1.4 Contributions of This Textbook
Today, active mmWave wireless device and product research programs exist at several major companies, such as Samsung [EAHAS+12] [KP11a] [PK11], Intel [CRR08], L3, Qualcomm, Huawei, Ericsson, Broadcom, and Nokia, and universities such as Georgia Tech [DSS+09], New York University [RSM+13][RRE14][PR07][RBDMQ12] [RQT+12] [AWW+13] [SWA+13] [RGAA09] [AAS+14] [ALS+14] [SR14] [Gho14] [SR14a] [MSR14], UC Berkeley [SB08][SB09a], UCLA [Raz08], UC San Diego [AJA+14] [BBKH06][DHG+13], UC Santa Barbara [RVM12][TSMR09], University of Florida [OKF+05], USC [BGK+06a], The University of Texas at Austin [GAPR09][GJRM10] [RGAA09][DH07][PR07][PHR09][DMRH10][BH13b][BH13c][BH14][EAHAS+12][AEAH12], and The University of Texas at Dallas [CO06][SMS+09]. Further, multiple textbooks and research books on the subject of mmWave devices and communications are available [Yng91][NH08][HW11]. Despite this research and progress, we have endeavored to create the first comprehensive text that brings communications and network-centric viewpoints to the intersection of antennas, propagation, semiconductors, and circuit design and fabrication for future wireless systems. Some existing texts on mmWave evolved from the circuits or packaging area but lack fundamental communications and network expertise. This book is distinct, since the ability to create future wireless communication systems requires a deep and fundamental understanding of multiple-user communications, antennas and propagation, and network theory, in addition to fundamental circuit design and microelectronics knowledge. It is rare that communications and network researchers work with circuit designers or semiconductor scientists in a university setting; this gap portends a huge void in the world’s wireless research capabilities. Innovation and leadership are enhanced through interdisciplinary approaches to the creation and fabrication of broadband mmWave wireless devices and networks. This book endeavors to guide engineering practitioners, researchers, and students to find new, interdisciplinary ways to create mmWave broadband wireless devices and the networks they will form.
In this text, we demonstrate the state of the art in the areas of antennas, propagation, semiconductors, analog and digital circuits, communications, networks, and standards, while identifying critical interdependencies that will impact the future of communications at the edge of the network. By combining previously separated research fields of semiconductor devices and circuit design with the fundamentals of antennas and propagation, communications, and networking research, this book illustrates the problems and provides the knowledge to create the next generation of devices that will operate at the spectral frontier of mmWave frequencies.
For communications engineers, this book provides key insights into circuits challenges and fundamental semiconductor physics, along with antenna and propagation fundamentals. This is important because the formation of design tradeoffs requires insights into multiple fields. For example, instead of using higher-order signaling constellations, the analog-to-digital converter can be simplified or even eliminated by using simple binary modulation, even something as simple as on-off keying or differential phase shift keying. Essentially, this becomes a tradeoff between low-cost communication efficiency and mixed-signal power efficiency. As semiconductor devices continue to scale toward higher frequencies, even into the terahertz (300 GHz and above) range by 2020 [SMS+09], communications researchers will be unable to produce working sensors, channel measurement systems, and other critical research tools that help to provide fundamental knowledge [RGAA09] unless they have core circuit design knowledge at the mmWave regime and above.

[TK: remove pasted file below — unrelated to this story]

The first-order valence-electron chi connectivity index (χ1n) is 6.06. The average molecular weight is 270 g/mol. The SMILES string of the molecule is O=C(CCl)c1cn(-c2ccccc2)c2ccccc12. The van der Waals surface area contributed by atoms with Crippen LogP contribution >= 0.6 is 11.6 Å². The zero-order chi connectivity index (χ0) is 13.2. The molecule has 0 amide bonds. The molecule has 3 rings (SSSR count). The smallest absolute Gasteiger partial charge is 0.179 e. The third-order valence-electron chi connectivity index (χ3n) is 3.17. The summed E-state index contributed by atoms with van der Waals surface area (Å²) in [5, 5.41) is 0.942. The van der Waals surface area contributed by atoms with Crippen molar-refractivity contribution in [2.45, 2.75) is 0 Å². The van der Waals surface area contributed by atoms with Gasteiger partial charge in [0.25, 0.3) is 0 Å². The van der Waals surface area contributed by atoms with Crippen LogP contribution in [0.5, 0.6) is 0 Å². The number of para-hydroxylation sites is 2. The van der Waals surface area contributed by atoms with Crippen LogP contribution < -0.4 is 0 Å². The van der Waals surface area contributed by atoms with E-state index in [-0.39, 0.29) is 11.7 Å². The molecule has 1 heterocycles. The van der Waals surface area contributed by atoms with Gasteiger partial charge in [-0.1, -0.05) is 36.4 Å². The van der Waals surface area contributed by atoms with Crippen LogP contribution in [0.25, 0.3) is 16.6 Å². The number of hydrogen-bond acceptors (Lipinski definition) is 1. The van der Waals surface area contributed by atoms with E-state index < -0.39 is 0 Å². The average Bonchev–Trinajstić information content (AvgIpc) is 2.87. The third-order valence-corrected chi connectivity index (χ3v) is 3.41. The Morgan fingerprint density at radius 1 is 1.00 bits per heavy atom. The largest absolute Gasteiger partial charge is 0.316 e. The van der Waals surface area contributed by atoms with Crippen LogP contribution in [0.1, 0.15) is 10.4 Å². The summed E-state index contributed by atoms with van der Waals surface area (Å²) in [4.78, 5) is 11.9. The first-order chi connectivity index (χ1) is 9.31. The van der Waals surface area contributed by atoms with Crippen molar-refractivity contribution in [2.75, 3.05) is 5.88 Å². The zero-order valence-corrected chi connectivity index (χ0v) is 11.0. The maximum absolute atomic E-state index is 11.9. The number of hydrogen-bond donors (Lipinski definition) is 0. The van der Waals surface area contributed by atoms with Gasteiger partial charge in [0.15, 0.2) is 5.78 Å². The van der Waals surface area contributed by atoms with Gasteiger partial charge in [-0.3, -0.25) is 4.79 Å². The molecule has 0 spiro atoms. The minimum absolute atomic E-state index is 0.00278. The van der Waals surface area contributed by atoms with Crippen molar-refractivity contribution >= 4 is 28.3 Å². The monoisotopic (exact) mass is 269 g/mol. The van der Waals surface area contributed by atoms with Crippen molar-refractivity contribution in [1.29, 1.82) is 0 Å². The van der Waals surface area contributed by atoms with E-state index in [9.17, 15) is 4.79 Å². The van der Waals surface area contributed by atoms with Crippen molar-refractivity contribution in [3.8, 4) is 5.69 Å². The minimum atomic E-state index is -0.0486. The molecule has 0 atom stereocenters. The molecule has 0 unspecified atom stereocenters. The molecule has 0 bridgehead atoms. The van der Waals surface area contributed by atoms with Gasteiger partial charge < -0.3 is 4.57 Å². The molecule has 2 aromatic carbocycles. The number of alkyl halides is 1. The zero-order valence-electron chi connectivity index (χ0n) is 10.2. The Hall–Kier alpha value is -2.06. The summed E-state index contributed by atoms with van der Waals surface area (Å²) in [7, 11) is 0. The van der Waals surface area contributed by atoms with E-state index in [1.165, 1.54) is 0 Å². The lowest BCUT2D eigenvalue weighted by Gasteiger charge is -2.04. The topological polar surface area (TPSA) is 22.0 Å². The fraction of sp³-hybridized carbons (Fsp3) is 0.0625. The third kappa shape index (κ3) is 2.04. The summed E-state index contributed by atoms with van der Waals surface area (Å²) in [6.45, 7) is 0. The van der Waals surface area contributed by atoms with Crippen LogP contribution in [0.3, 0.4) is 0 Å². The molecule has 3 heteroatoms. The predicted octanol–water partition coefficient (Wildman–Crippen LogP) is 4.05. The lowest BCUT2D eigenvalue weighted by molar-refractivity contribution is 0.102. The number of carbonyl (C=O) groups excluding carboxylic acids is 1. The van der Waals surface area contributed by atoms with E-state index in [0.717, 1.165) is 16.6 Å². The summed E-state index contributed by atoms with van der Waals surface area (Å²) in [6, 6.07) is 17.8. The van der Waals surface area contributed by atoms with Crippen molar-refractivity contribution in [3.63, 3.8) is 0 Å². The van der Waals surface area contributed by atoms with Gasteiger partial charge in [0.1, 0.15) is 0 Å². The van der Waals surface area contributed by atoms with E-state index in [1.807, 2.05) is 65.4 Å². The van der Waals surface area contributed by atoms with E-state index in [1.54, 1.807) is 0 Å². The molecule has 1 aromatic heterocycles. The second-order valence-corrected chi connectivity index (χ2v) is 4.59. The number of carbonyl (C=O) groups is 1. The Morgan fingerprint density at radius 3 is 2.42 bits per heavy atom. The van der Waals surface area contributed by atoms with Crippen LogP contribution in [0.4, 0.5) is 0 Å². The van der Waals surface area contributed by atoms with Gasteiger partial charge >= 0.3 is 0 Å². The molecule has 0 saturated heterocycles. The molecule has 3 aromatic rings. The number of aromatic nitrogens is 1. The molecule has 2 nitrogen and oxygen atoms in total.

For analog, mixed-signal, and RF circuit designers, this book provides foundations in the operations of the higher layers, including radio channel aspects, digital signal processing, and network protocols. This will facilitate better technical interactions with communication engineers. While the wide majority of today’s wireless devices still use the standard superheterodyne and homodyne (direct conversion) architectures developed by Major Edwin Armstrong over a century ago, completely new receiver architectures, which fuse the detection and memory capabilities for pipelining received data, must be developed to handle such massive transmission bandwidths with low power consumption. New concepts in organizing memory cells at the chip level need to be integrated with communications coding techniques in order to implement the power efficient devices of the future, especially when considering that high-gain advanced antenna techniques, such as MIMO and phased arrays, will be implemented in such tiny physical sizes.
Coverage in the book is intentionally broad, but is also fundamental in nature, transferring key knowledge in mmWave communication, propagation, antennas, circuits, algorithms, design approaches, and standards. Such knowledge is crucial for understanding and balancing the demands for power, capacity, and delay in the era of wireless networks with unprecedented bandwidths.